From the Traditional Chinese Medicine (TCM) point of view, colic is the result of an energy blockage that is causing an imbalance in the body. The horse has energy pathways or channels running through his entire body; these pathways are known as meridians. There are specific points, or pools of energy, along the meridians that can help maintain the harmonious energy flow through the meridian channel system. These points are called acupoints. A TCM practitioner uses acupoints during the Point Work section of an acupressure treatment. When there is an emergency, such as extremely acute colic, the practitioner would most likely perform the Point Work immediately rather than a complete treatment.
Acupressure Point Work Techniques
During an emergency, the TCM practitioner would quickly examine your horse as thoroughly as possible and ask in-depth questions about his medical history as well as his usual temperament, preferences in activity, food, and a host of other questions. The practitioner needs to learn as much about your horse as he/she can to be able to discern a particular pattern the current condition is presenting and thus understand the nature of the colic. The TCM practitioner has many years of training to be able to analyze and treat specific conditions. We have seen excellent results even when the person performing the acupressure is not an experienced acupressure practitioner. Your horse can derive benefit from your working the acupoints described in this article.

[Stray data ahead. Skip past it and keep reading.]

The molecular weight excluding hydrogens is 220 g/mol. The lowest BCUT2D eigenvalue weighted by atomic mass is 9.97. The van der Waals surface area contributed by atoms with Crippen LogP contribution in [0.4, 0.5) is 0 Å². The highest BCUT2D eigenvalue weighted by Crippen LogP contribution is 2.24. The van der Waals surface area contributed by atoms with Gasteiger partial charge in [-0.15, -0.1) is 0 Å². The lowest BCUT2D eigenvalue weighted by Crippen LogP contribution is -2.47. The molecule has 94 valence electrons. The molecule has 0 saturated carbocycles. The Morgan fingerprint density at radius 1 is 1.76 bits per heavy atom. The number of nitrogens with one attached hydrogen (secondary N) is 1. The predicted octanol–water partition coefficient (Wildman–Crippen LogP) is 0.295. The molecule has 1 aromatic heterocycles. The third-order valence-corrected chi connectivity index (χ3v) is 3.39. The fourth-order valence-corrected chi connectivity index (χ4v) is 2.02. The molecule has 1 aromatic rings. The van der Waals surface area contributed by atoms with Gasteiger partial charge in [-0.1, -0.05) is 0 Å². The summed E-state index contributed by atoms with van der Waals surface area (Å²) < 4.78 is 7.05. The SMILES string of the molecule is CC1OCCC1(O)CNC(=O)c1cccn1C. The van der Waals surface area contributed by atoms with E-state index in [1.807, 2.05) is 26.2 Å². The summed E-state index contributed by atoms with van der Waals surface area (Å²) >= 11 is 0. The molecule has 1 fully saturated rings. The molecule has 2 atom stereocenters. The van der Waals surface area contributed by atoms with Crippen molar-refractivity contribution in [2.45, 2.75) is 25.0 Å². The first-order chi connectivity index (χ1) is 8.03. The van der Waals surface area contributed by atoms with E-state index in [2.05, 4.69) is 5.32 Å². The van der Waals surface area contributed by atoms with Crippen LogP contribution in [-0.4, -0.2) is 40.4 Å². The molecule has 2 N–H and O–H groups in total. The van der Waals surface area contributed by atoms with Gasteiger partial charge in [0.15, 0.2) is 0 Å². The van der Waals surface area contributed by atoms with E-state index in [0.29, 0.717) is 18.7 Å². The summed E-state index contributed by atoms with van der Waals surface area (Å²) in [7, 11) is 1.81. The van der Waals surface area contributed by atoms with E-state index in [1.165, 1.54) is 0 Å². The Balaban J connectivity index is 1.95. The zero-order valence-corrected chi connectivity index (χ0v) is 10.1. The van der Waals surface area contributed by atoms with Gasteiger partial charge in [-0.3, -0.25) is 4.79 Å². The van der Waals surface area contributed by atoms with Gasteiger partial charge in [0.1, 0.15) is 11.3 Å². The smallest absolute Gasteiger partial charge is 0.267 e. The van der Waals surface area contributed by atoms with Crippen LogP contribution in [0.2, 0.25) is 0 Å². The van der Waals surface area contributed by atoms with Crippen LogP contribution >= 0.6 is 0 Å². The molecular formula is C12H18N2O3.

A simple impaction colic, (i.e., colic that does not require surgery), is where there less peristaltic movement and a pale, dry tongue; a TCM practitioner would consider this as evidence of a dry Large Intestine pattern. This pattern of imbalance is a deficiency of fluids in the Large Intestine and is said to be the result of a Yin or Blood deficiency. In eastern medicine the intent would be to work acupoints to restore the fluid balance in the intestines and strengthen Yin along the Large Intestine meridian. The Impaction Colic Chart shows the location of the acupoint, the traditional name, and the function of the specific point combinations recommended for this type of colic. Avoid using St36 and Sp6 during pregnancy.
In Traditional Chinese Medicine a spasmodic colic is called Large Intestine Cold. A horse suffering from this type of pattern is usually experiencing sudden painful abdominal spasms, increased peristaltic movement while also exhibiting a pale tongue and cold limbs. The TCM doctor sees this condition as a result of consuming too much cold food or fluid and/or excessive exposure to external cold. When cold is present in the Large Intestine it can cause sharp pain as it interrupts the flow of Chi or life force energy.
To effectively treat spasmodic colic pattern, the practitioner works acupoints that will warm and strengthen the Large Intestine Meridian. Follow the Point Work combinations for Spasmodic Colic Chart to release cold and bring energy to the points indicated.